The ankle is a complex body part that plays a critical role in the body's mobility and stability. Injuries to this area are common and can cause great difficulties in performing even the simplest of daily tasks. Dr. Esway treats a wide variety of ankle conditions, including ankle sprains, arthritis and ankle breaks. (Each is covered in detail below.)
Ankle Sprains & Instability
Ankle sprains happen when ligaments are stretched or torn. Ligaments are tough fibers that hold bones together. Ankle sprains can range from mild to severe. Ankle sprains are common and occur when the ankle is twisted, rolled or turned.
Surgical treatments are reserved for the most severe sprains. Newer surgical techniques can allow for excellent outcomes. With these procedures, doctors use a donor tendon to replace injured ligaments. This technique has several advantages. It can be performed through small incisions so recovery is faster, and the risk of re-injury is reduced, because the repair is much stronger.
Scar tissue can cause persistent pain after ankle sprains. This tissue forms when the body tries to heal the injured ligaments. When non-operative treatments fail, ankle arthroscopy should be considered. Ankle arthroscopy is a minimally-invasive technique that allows for treatment of several ankle problems through only two small incisions on the front of the ankle. A small camera is inserted through one of the incisions and another device, called a shaver, is inserted through the other incision. After an ankle injury, persistent pain can be caused by scar tissue or cartilage damage. If non-surgical treatments fail, ankle arthroscopy can alleviate symptoms by removing inflammation and scar tissue. Cartilage damage can also be addressed during this procedure. Therapy can begin as early as 10 days after surgery.
Ankle ligament reconstruction is used for people who suffer from chronic ankle sprains and instability. In severe cases, Dr. Esway uses a cadaver tendon to replace the injured ligaments, which is a similar concept to current ACL surgeries in the knee. This has several advantages over older techniques, because it can be performed through small incisions; therefore, recovery is faster, and the risk of re-injury is reduced because the repair is much stronger.
To learn more about advances in ankle sprain treatment, read this article by Dr. Esway and Rachael Ashworth, PA-C.
Ankle breaks, also known as fractures, are common. They usually are caused by falls, accidents and twisting injuries. The ankle is composed of three bones - the fibula on the outside, the talus in the middle and the tibia on the inside. Each may fracture individually. More often, however, multiple breaks occur.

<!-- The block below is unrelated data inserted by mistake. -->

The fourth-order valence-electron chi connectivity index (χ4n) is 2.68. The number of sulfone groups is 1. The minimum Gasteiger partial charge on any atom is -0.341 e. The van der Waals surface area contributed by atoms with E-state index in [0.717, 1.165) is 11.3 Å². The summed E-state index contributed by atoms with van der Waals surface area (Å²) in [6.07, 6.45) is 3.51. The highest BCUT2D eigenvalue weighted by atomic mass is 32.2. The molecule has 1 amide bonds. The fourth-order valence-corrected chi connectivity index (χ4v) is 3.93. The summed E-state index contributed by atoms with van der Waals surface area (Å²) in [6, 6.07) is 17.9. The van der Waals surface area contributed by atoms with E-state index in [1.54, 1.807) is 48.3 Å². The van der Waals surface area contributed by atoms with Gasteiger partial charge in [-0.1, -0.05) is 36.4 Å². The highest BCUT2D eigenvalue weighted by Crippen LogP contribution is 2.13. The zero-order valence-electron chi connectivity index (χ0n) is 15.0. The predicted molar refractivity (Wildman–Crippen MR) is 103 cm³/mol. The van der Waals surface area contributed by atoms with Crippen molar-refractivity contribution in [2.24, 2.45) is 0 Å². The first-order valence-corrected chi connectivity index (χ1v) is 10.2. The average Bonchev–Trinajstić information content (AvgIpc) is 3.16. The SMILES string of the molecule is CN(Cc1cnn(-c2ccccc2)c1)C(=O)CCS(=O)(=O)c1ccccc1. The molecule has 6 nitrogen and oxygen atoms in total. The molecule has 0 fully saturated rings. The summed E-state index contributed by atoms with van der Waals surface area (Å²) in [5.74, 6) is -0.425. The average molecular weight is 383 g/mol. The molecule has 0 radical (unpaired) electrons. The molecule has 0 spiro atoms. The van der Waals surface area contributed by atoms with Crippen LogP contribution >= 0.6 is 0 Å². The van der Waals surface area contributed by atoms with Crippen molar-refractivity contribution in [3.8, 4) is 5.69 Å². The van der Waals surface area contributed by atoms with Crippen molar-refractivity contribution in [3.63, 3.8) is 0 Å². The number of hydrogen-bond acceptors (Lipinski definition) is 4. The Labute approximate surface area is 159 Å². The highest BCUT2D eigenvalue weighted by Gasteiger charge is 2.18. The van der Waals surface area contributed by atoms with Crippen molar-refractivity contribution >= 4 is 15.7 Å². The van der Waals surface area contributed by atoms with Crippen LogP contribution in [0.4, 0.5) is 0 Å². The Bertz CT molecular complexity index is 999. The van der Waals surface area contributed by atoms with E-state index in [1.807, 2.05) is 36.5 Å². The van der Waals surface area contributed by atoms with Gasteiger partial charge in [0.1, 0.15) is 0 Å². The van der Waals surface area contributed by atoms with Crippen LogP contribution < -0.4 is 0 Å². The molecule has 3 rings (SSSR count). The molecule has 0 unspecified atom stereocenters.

Breaks lead to pain, swelling, bruising and an inability to walk or to put weight on the affected foot. The ankle also may have a deformity due to the broken bones shifting from their normal alignment. Non-surgical treatments may be appropriate for minor breaks. Patients may wear a brace, boot or cast while the bone heals.
Severe breaks usually require surgical treatments. Specific options depend on the type and location of the break, and whether or not one or several ankle bones are injured. Generally speaking, the surgeon must realign the bones and then hold them in place using plates and screws while they heal. Recovery time depends on the seriousness of the break. Some breaks heal in about six weeks while others may take months. Most injuries that need surgery also will require physical therapy and exercise to maximize the results of the procedure.
Arthritis is caused by the erosion of cartilage between joints. Cartilage is the smooth, fibrous tissue that covers the ends of bones allowing them to glide over each other. No cure for arthritis exists, but treatment can increase a patient's comfort and mobility.
Generally, arthritis is characterized by pain, stiffness and swelling of the joint. These symptoms usually are worse in the morning and when getting up from rest. Patients with ankle arthritis often have trouble walking on uneven surfaces and playing sports, like soccer and tennis, which require side-to-side movement.
Non-surgical treatment options include physical therapy, anti-inflammatory drugs and use of small braces. Sometimes, injections can be helpful in relieving symptoms.
Surgical treatments vary depending on the condition's severity. These include:
- Arthroscopic debridement: "Arthroscopic" refers to the surgeon's use of a miniature camera and tiny instruments inserted through two small incisions. This allows the doctor to work in a small space with minimal disruption of tissue and muscle. "Debridement" refers to the removal of inflamed tissue, scar tissue and bone spurs.
- Fusion, also called arthrodesis: Doctors remove the abnormal cartilage and then use screws to hold the two bones together while they heal. Fusion provides excellent pain relief. Although joint movement is diminished, patients are typically still functional and able to enjoy more activities than they did previously.
- Joint replacement: A surgeon replaces the diseased ankle joint with an artificial one. Unfortunately, this procedure has not shared the same success as hip and knee replacements. For this reason, insurance plans do not currently cover this procedure. The U.S Food Drug Administration is evaluating new implant designs that may produce better outcomes.